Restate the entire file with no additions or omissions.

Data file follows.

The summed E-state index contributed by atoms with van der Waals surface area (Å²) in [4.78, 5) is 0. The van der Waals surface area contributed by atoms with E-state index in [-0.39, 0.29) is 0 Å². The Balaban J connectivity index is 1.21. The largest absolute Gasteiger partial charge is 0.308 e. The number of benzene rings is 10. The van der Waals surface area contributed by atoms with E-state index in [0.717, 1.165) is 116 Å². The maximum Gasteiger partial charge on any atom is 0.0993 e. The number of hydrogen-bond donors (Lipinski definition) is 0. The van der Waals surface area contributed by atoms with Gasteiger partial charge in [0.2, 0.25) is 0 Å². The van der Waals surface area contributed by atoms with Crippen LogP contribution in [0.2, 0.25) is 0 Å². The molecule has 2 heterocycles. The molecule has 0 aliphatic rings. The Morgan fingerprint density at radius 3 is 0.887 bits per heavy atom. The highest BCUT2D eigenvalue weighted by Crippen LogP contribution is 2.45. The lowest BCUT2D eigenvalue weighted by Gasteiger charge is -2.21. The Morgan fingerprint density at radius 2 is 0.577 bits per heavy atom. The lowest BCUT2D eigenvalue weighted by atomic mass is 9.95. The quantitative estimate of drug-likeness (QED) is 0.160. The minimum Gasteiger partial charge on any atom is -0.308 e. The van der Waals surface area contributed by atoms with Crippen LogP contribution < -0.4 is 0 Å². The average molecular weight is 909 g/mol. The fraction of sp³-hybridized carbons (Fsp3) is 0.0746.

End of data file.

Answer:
The summed E-state index contributed by atoms with van der Waals surface area (Å²) in [4.78, 5) is 0. The van der Waals surface area contributed by atoms with E-state index in [-0.39, 0.29) is 0 Å². The Balaban J connectivity index is 1.21. The largest absolute Gasteiger partial charge is 0.308 e. The number of benzene rings is 10. The van der Waals surface area contributed by atoms with E-state index in [0.717, 1.165) is 116 Å². The maximum Gasteiger partial charge on any atom is 0.0993 e. The number of hydrogen-bond donors (Lipinski definition) is 0. The van der Waals surface area contributed by atoms with Gasteiger partial charge in [0.2, 0.25) is 0 Å². The van der Waals surface area contributed by atoms with Crippen LogP contribution in [0.2, 0.25) is 0 Å². The molecule has 2 heterocycles. The molecule has 0 aliphatic rings. The Morgan fingerprint density at radius 3 is 0.887 bits per heavy atom. The highest BCUT2D eigenvalue weighted by Crippen LogP contribution is 2.45. The lowest BCUT2D eigenvalue weighted by Gasteiger charge is -2.21. The Morgan fingerprint density at radius 2 is 0.577 bits per heavy atom. The lowest BCUT2D eigenvalue weighted by atomic mass is 9.95. The quantitative estimate of drug-likeness (QED) is 0.160. The minimum Gasteiger partial charge on any atom is -0.308 e. The van der Waals surface area contributed by atoms with Crippen LogP contribution < -0.4 is 0 Å². The average molecular weight is 909 g/mol. The fraction of sp³-hybridized carbons (Fsp3) is 0.0746.